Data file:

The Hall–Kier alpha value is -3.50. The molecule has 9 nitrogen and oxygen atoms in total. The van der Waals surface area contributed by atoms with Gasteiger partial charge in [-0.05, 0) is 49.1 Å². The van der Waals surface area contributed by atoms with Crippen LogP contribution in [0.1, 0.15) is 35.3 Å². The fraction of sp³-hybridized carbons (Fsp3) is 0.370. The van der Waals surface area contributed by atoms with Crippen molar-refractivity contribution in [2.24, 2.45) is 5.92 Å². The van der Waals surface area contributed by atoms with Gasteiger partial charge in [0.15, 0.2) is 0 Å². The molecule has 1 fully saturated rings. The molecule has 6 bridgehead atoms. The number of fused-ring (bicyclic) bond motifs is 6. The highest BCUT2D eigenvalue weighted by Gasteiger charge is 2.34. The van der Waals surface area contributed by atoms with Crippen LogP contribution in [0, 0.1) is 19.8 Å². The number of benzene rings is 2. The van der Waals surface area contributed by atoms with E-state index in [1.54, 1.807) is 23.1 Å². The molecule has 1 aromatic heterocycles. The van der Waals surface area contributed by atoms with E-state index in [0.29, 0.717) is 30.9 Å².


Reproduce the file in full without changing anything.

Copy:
The Hall–Kier alpha value is -3.50. The molecule has 9 nitrogen and oxygen atoms in total. The van der Waals surface area contributed by atoms with Gasteiger partial charge in [-0.05, 0) is 49.1 Å². The van der Waals surface area contributed by atoms with Crippen LogP contribution in [0.1, 0.15) is 35.3 Å². The fraction of sp³-hybridized carbons (Fsp3) is 0.370. The van der Waals surface area contributed by atoms with Crippen molar-refractivity contribution in [2.24, 2.45) is 5.92 Å². The van der Waals surface area contributed by atoms with Gasteiger partial charge in [0.15, 0.2) is 0 Å². The molecule has 1 fully saturated rings. The molecule has 6 bridgehead atoms. The number of fused-ring (bicyclic) bond motifs is 6. The highest BCUT2D eigenvalue weighted by Gasteiger charge is 2.34. The van der Waals surface area contributed by atoms with Crippen LogP contribution in [0, 0.1) is 19.8 Å². The number of benzene rings is 2. The van der Waals surface area contributed by atoms with E-state index in [1.54, 1.807) is 23.1 Å². The molecule has 1 aromatic heterocycles. The van der Waals surface area contributed by atoms with E-state index in [0.29, 0.717) is 30.9 Å².